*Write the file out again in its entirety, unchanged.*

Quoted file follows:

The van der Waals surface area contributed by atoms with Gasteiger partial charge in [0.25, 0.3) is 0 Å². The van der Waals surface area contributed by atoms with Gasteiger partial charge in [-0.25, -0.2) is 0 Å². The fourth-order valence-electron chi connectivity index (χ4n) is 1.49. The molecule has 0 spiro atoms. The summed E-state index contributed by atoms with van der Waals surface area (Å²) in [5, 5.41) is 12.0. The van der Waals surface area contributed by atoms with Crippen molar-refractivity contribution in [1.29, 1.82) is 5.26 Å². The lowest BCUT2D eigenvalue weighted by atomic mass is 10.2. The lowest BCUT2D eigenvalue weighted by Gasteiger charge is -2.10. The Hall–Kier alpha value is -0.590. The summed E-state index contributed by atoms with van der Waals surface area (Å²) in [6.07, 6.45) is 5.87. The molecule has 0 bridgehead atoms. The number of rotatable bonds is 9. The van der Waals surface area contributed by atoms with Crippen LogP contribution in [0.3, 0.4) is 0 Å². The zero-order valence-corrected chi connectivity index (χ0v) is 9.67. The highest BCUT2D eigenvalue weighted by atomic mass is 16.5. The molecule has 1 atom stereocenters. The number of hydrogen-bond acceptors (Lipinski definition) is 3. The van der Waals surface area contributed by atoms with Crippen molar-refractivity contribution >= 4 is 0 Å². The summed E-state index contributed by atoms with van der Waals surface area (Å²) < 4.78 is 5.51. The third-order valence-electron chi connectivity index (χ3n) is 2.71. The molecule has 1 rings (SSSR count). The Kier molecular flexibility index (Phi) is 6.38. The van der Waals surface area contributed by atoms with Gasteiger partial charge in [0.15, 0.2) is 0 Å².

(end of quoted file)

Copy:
The van der Waals surface area contributed by atoms with Gasteiger partial charge in [0.25, 0.3) is 0 Å². The van der Waals surface area contributed by atoms with Gasteiger partial charge in [-0.25, -0.2) is 0 Å². The fourth-order valence-electron chi connectivity index (χ4n) is 1.49. The molecule has 0 spiro atoms. The summed E-state index contributed by atoms with van der Waals surface area (Å²) in [5, 5.41) is 12.0. The van der Waals surface area contributed by atoms with Crippen molar-refractivity contribution in [1.29, 1.82) is 5.26 Å². The lowest BCUT2D eigenvalue weighted by atomic mass is 10.2. The lowest BCUT2D eigenvalue weighted by Gasteiger charge is -2.10. The Hall–Kier alpha value is -0.590. The summed E-state index contributed by atoms with van der Waals surface area (Å²) in [6.07, 6.45) is 5.87. The molecule has 0 bridgehead atoms. The number of rotatable bonds is 9. The van der Waals surface area contributed by atoms with Crippen LogP contribution in [0.3, 0.4) is 0 Å². The zero-order valence-corrected chi connectivity index (χ0v) is 9.67. The highest BCUT2D eigenvalue weighted by atomic mass is 16.5. The molecule has 1 atom stereocenters. The number of hydrogen-bond acceptors (Lipinski definition) is 3. The van der Waals surface area contributed by atoms with Crippen molar-refractivity contribution >= 4 is 0 Å². The summed E-state index contributed by atoms with van der Waals surface area (Å²) < 4.78 is 5.51. The third-order valence-electron chi connectivity index (χ3n) is 2.71. The molecule has 1 rings (SSSR count). The Kier molecular flexibility index (Phi) is 6.38. The van der Waals surface area contributed by atoms with Gasteiger partial charge in [0.15, 0.2) is 0 Å².